At its groundbreaking, The Conti Group's Route 18 Rehabilitation project was the largest project ever undertaken by the New Jersey Department of Transportation (NJDOT). This extremely complex $215 million two-mile corridor safety and traffic improvement and revitalization project was located in the urbanized area of New Brunswick, NJ, serving New Brunswick, Rutgers University, hospitals, and major corporations. It runs along the city's Raritan River waterfront, accommodates 85,000 motorists daily and is a key component to the on-going civic redevelopment of the city's downtown core. Prior to rehabilitation, Route 18 was plagued with some of the worst traffic congestion in the state, threatening the economic vitality in the region.
The project was an extremely complex undertaking requiring the demolition, construction, or rehabilitation of six bridges, development of local and express lanes and 25 retaining wall structures, while keeping traffic flowing. At it's peak, the project construction workforce topped 200, which included Conti staff, crews and subcontractors. Construction commenced in Spring 2005, culminating in March 2010.
For this architecturally prominent project, the designer, Gannett Fleming, developed a Brunswick Shale cut stone look for large surface areas such as walls and bridge piers. Exterior parapets of bridges mimicked the look of a balustrade pattern common to many older bridges and walls in the New Brunswick area. Finally, they incorporated arch shapes similar to the historic Pennsylvania Railroad arch bridge that crosses Route 18 just north of the project. As a result, three major decorative concrete elements were incorporated into the project: Decorative cast-in-place, artificial rock surface treatments and pre-cast concrete arches supporting the George Street Bridge.
Cast-in-place Decorative Concrete: Re-usable form liners were installed on the concrete formwork to obtain an aesthetic finish of traditional concrete. Later application of the colored stain included handwork to detail the faux joint lines between the stones, as well as different colored splatters to achieve a natural finish. Most challenging was coordinating the desired pattern when attaching the liner to the forms. Assembling the liners was a giant jigsaw puzzle, ensuring all joint lines were properly aligned and the pattern of the "stones" in the liner was correct. In total, over 138,000 SF of cast-in-place concrete was stained, including 72,740 SF of concrete poured with a form liner treatment.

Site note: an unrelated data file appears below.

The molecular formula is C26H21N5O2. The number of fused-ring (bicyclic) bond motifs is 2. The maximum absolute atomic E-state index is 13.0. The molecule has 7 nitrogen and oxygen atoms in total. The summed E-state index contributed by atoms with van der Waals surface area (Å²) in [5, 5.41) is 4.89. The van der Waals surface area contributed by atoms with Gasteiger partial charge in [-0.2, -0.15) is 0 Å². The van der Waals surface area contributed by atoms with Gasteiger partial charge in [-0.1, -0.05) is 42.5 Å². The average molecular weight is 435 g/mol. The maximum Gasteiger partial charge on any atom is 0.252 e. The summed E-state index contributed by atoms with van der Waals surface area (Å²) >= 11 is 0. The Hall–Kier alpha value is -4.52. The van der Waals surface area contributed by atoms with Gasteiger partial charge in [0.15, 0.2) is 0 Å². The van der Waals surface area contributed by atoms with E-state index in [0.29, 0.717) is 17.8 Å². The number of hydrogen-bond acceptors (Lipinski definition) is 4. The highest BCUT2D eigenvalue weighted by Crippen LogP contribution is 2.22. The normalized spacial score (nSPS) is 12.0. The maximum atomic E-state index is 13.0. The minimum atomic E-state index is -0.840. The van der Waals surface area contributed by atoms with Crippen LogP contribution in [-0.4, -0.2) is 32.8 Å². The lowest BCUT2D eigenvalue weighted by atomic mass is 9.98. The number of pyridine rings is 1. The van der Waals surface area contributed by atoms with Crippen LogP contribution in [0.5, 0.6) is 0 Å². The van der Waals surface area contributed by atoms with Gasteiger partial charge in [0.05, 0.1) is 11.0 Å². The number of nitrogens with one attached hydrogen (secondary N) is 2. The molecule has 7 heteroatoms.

Artificial Rock Surface Treatments: Boulderscape® was utilized to maintain visual continuity with the natural rock outcroppings along the corridor, complimenting the antique architectural elements of Rutgers University's Douglass campus that overlooks the site. Conti and our subcontractor Boulderscape, Inc. used a specially formulated mix design of 4,500 PSI shotcrete that had special plasticizer, rock and sand ratios which were proportioned to be pumpable, durable, and pliable enough to create detailed carving and retained texture. Once additional concrete was placed over the structural shotcrete layer, the artisans began sculpting, carving and texturing the pliable concrete, following the mockup story board. During the staining process, the surface is highlighted with several natural colors to give it depth and variation, and incorporated fissures and fractures to resemble natural stone. Much of the Boulderscape was installed during the winter months, requiring special tents and heaters to be erected to raise the temperature of the steel and allow continued shotcrete progress to meet the schedule. The NJ DOT client was so pleased with the look of the final product on the first Boulderscape wall that it was decided to apply it to 3 additional walls.
Arches: The 593 ft George Street precast concrete barrel arch bridge features eight pre-cast arch barrels, each with a span of 66 feet and a rise of 20 feet, furnished by the Reinforced Earth Company. A total of 16 precast pieces were needed per barrel, and 128 pieces for the total bridge. The arch pieces were constructed using 5,500-pounds-per-square-inch concrete and were cast with crown ends to allow them to mate properly. Conti devised an innovative, first-ofits- kind installation technique that used temporary hydraulic structures to brace the first three arch segments until the forces were balanced out enough that they could be removed. These were the first similar structures in the world to be constructed with lightweight concrete fill.